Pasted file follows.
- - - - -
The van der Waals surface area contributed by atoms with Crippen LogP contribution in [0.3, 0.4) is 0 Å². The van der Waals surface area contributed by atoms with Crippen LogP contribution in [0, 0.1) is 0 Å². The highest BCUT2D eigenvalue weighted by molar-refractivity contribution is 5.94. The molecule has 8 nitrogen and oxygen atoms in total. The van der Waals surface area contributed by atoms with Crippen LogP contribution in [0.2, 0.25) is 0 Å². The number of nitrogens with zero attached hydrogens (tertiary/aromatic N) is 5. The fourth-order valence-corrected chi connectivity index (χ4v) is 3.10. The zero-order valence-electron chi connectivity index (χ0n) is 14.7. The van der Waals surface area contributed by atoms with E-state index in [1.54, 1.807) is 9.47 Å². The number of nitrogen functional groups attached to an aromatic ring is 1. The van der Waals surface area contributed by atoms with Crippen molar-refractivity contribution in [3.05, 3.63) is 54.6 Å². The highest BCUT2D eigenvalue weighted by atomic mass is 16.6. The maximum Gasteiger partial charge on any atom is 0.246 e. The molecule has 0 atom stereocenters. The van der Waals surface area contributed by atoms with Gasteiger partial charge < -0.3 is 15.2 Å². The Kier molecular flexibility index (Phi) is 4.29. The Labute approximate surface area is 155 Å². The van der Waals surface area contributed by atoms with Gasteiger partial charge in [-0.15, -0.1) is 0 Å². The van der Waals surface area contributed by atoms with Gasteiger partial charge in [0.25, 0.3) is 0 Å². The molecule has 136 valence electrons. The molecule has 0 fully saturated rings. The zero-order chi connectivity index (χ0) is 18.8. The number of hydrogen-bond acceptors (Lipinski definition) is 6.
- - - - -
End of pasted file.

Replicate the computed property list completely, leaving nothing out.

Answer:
The van der Waals surface area contributed by atoms with Crippen LogP contribution in [0.3, 0.4) is 0 Å². The van der Waals surface area contributed by atoms with Crippen LogP contribution in [0, 0.1) is 0 Å². The highest BCUT2D eigenvalue weighted by molar-refractivity contribution is 5.94. The molecule has 8 nitrogen and oxygen atoms in total. The van der Waals surface area contributed by atoms with Crippen LogP contribution in [0.2, 0.25) is 0 Å². The number of nitrogens with zero attached hydrogens (tertiary/aromatic N) is 5. The fourth-order valence-corrected chi connectivity index (χ4v) is 3.10. The zero-order valence-electron chi connectivity index (χ0n) is 14.7. The van der Waals surface area contributed by atoms with E-state index in [1.54, 1.807) is 9.47 Å². The number of nitrogen functional groups attached to an aromatic ring is 1. The van der Waals surface area contributed by atoms with Crippen molar-refractivity contribution in [3.05, 3.63) is 54.6 Å². The highest BCUT2D eigenvalue weighted by atomic mass is 16.6. The maximum Gasteiger partial charge on any atom is 0.246 e. The molecule has 0 atom stereocenters. The van der Waals surface area contributed by atoms with Gasteiger partial charge < -0.3 is 15.2 Å². The Kier molecular flexibility index (Phi) is 4.29. The Labute approximate surface area is 155 Å². The van der Waals surface area contributed by atoms with Gasteiger partial charge in [-0.15, -0.1) is 0 Å². The van der Waals surface area contributed by atoms with Gasteiger partial charge in [0.25, 0.3) is 0 Å². The molecule has 136 valence electrons. The molecule has 0 fully saturated rings. The zero-order chi connectivity index (χ0) is 18.8. The number of hydrogen-bond acceptors (Lipinski definition) is 6.